How many times have you applied for a Cybersecurity job to receive a day or weeks later a rejection letter that you have not been considered for the role? Or maybe you have been shortlisted for a role because you met the minimum qualifications, transferrable skills, even hold Cybersecurity certifications, and have an evident passion for the role? According to (ISC)2, the number of unfilled cybersecurity positions now stands at 4.07 million, up from 2.93 million this time last year. The unfilled positions include 561,000 in North America. The shortage of skilled workers in the industry in Europe has soared by more than 100 percent over the same period, from 142,000 to 291,000.
Ok, so now you finally land the interview; the interview went well, and yet you are still rejected, and your chance to finally land that Cybersecurity role appears to diminish right in front of you. You may feel defeated. You may feel like you are not cut out to be a Cybersecurity Professional, and then you decide to give up on your dream. I know the feeling. However, if there are so many unfilled Cybersecurity roles worldwide, why can we not land the
Cyber role? I have often heard that if you want to get into Cybersecurity, you have to show that you have the skills, like command-line skills and more.
So in 2018, I decided to transition to a career in Cybersecurity and to develop my skill-set. I started by searching online for Cybersecurity boot camps, certificate, and degree programs. However, since I already held a master’s degree in information science, the thought of going into debt again was not an option for me. So I decided to try online Cybersecurity and IT workforce development platforms. I did not have a great experience with the platforms I tried. For example, I would get stuck at a step in a challenge, and there were no tips provided to help me understand how to complete the task and move forward. Sometimes my VM instance session would have an error and then shut down as I was completing a challenge. These roadblocks were very frustrating because I would have to refresh my browser and then re-start a module from the beginning. After those experiences, I gave up on using any online Cybersecurity and IT workforce development platforms, essentially placing the development of my skills on hold until BlackGirlsHack introduced me to RangeForce in February 2021.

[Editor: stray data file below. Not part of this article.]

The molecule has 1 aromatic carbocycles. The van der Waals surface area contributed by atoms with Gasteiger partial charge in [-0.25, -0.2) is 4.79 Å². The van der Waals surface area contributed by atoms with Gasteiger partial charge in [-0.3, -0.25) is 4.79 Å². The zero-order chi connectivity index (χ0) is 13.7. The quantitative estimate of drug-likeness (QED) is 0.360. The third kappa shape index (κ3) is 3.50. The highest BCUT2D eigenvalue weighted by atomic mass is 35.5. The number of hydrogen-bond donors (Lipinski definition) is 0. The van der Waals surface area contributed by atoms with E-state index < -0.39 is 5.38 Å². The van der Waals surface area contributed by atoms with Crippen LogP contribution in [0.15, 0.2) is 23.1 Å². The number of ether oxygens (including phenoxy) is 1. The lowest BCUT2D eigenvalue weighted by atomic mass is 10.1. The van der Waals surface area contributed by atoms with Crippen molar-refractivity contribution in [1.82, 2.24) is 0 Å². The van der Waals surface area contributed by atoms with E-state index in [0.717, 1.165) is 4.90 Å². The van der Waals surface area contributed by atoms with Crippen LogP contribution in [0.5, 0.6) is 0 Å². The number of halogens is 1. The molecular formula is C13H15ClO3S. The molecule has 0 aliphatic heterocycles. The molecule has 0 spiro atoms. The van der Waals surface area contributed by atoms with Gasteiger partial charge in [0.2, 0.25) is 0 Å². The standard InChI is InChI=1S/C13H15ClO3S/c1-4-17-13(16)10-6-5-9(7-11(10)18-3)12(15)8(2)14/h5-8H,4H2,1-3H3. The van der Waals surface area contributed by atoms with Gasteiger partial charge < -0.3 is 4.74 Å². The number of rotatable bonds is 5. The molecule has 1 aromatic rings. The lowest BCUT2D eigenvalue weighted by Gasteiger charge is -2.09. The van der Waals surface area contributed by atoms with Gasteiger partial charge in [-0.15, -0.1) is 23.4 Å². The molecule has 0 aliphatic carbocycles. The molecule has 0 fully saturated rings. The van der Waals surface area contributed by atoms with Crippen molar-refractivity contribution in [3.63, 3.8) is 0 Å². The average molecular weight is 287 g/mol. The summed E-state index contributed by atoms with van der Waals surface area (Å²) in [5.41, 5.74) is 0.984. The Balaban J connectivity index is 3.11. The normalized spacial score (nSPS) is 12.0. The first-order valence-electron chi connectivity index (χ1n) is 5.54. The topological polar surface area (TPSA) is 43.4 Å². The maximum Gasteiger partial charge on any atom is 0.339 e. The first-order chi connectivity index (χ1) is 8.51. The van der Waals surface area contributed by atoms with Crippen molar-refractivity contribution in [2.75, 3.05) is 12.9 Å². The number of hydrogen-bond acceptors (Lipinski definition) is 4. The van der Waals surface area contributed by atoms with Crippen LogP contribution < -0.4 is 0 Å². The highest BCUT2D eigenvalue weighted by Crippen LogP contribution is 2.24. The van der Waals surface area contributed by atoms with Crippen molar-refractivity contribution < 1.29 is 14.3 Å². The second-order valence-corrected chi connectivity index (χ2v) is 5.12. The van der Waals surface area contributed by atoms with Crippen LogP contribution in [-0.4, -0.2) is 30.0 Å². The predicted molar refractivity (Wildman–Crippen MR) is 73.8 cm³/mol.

Founded in 2015, RangeForce was created to provide impactful training experiences to individuals and teams throughout the cybersecurity industry. They improve a learner’s ability to detect and respond to the latest cyber threats while identifying skills gaps and providing the training needed to upskill learners quickly. I have been using RangeForce since February 2021, and I can say it is the best platform I have used. RangeForce’s user experience is excellent, with it being easy to navigate between pages. Each module contains clear and concise content for the topic or instructions for an assessment. They also offer tips within each assessment to help a Learner if they find difficulty completing an assessment alone. RangeForce is also very concerned with their Learners’ experience with each module and asks for general feedback after each of them.
I am always excited about using RangeForce, and I think you would be if you tried it too. If you want to level up your Cybersecurity skills, when you have a chance, please feel to visit RangeForce for more information.